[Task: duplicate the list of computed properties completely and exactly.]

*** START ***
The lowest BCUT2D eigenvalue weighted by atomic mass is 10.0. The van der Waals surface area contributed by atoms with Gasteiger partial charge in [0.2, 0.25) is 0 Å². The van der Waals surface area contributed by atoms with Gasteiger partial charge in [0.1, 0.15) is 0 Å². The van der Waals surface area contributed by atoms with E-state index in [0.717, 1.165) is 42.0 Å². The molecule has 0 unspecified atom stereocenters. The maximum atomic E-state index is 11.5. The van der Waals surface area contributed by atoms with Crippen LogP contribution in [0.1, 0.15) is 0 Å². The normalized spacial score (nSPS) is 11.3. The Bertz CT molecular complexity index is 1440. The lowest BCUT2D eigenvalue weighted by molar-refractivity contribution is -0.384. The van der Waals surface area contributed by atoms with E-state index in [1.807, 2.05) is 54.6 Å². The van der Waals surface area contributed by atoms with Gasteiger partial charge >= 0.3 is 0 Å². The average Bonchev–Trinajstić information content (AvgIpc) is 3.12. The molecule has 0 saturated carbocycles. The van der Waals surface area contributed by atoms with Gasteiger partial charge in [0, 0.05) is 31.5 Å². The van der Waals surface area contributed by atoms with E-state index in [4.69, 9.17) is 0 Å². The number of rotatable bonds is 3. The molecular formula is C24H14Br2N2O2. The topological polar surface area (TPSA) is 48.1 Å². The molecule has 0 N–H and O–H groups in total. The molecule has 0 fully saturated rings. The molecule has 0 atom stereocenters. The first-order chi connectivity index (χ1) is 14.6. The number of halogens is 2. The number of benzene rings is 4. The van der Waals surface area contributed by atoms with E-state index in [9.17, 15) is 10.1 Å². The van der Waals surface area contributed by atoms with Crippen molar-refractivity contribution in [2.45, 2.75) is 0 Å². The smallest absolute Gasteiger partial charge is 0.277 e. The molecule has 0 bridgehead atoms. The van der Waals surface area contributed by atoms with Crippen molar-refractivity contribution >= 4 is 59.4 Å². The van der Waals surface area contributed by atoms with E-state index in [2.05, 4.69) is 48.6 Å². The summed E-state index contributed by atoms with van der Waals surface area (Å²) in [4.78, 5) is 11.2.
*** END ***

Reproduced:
The lowest BCUT2D eigenvalue weighted by atomic mass is 10.0. The van der Waals surface area contributed by atoms with Gasteiger partial charge in [0.2, 0.25) is 0 Å². The van der Waals surface area contributed by atoms with Gasteiger partial charge in [0.1, 0.15) is 0 Å². The van der Waals surface area contributed by atoms with E-state index in [0.717, 1.165) is 42.0 Å². The molecule has 0 unspecified atom stereocenters. The maximum atomic E-state index is 11.5. The van der Waals surface area contributed by atoms with Crippen LogP contribution in [0.1, 0.15) is 0 Å². The normalized spacial score (nSPS) is 11.3. The Bertz CT molecular complexity index is 1440. The lowest BCUT2D eigenvalue weighted by molar-refractivity contribution is -0.384. The van der Waals surface area contributed by atoms with E-state index in [1.807, 2.05) is 54.6 Å². The van der Waals surface area contributed by atoms with Gasteiger partial charge >= 0.3 is 0 Å². The average Bonchev–Trinajstić information content (AvgIpc) is 3.12. The molecule has 0 saturated carbocycles. The van der Waals surface area contributed by atoms with Gasteiger partial charge in [0, 0.05) is 31.5 Å². The van der Waals surface area contributed by atoms with E-state index in [4.69, 9.17) is 0 Å². The number of rotatable bonds is 3. The molecular formula is C24H14Br2N2O2. The topological polar surface area (TPSA) is 48.1 Å². The molecule has 0 N–H and O–H groups in total. The molecule has 0 fully saturated rings. The molecule has 0 atom stereocenters. The first-order chi connectivity index (χ1) is 14.6. The number of halogens is 2. The number of benzene rings is 4. The van der Waals surface area contributed by atoms with E-state index in [9.17, 15) is 10.1 Å². The van der Waals surface area contributed by atoms with Crippen molar-refractivity contribution in [2.45, 2.75) is 0 Å². The smallest absolute Gasteiger partial charge is 0.277 e. The molecule has 0 bridgehead atoms. The van der Waals surface area contributed by atoms with Crippen molar-refractivity contribution >= 4 is 59.4 Å². The van der Waals surface area contributed by atoms with E-state index in [2.05, 4.69) is 48.6 Å². The summed E-state index contributed by atoms with van der Waals surface area (Å²) in [4.78, 5) is 11.2.